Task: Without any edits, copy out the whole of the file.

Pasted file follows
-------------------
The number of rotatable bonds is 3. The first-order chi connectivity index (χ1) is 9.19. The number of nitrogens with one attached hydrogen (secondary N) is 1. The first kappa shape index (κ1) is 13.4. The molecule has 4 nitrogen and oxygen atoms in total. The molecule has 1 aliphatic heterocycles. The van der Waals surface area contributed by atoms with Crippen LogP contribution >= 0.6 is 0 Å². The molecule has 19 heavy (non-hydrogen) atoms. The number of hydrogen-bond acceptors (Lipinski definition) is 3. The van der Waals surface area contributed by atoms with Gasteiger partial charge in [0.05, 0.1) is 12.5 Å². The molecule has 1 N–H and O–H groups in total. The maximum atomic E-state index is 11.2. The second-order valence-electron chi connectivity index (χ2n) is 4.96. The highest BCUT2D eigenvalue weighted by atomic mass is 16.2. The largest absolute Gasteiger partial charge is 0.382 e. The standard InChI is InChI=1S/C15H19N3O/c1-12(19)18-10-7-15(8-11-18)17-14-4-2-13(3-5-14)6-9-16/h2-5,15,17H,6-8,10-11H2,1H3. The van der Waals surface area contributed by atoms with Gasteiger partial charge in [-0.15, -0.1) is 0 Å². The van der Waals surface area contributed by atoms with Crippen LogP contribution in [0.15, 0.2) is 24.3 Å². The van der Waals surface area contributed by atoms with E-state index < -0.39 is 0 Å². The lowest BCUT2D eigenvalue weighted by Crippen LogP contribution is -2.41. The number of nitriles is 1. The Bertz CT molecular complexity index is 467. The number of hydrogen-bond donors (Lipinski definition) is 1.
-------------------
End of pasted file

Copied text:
The number of rotatable bonds is 3. The first-order chi connectivity index (χ1) is 9.19. The number of nitrogens with one attached hydrogen (secondary N) is 1. The first kappa shape index (κ1) is 13.4. The molecule has 4 nitrogen and oxygen atoms in total. The molecule has 1 aliphatic heterocycles. The van der Waals surface area contributed by atoms with Crippen LogP contribution >= 0.6 is 0 Å². The molecule has 19 heavy (non-hydrogen) atoms. The number of hydrogen-bond acceptors (Lipinski definition) is 3. The van der Waals surface area contributed by atoms with Gasteiger partial charge in [0.05, 0.1) is 12.5 Å². The molecule has 1 N–H and O–H groups in total. The maximum atomic E-state index is 11.2. The second-order valence-electron chi connectivity index (χ2n) is 4.96. The highest BCUT2D eigenvalue weighted by atomic mass is 16.2. The largest absolute Gasteiger partial charge is 0.382 e. The standard InChI is InChI=1S/C15H19N3O/c1-12(19)18-10-7-15(8-11-18)17-14-4-2-13(3-5-14)6-9-16/h2-5,15,17H,6-8,10-11H2,1H3. The van der Waals surface area contributed by atoms with Gasteiger partial charge in [-0.15, -0.1) is 0 Å². The van der Waals surface area contributed by atoms with Crippen LogP contribution in [0.15, 0.2) is 24.3 Å². The van der Waals surface area contributed by atoms with E-state index < -0.39 is 0 Å². The lowest BCUT2D eigenvalue weighted by Crippen LogP contribution is -2.41. The number of nitriles is 1. The Bertz CT molecular complexity index is 467. The number of hydrogen-bond donors (Lipinski definition) is 1.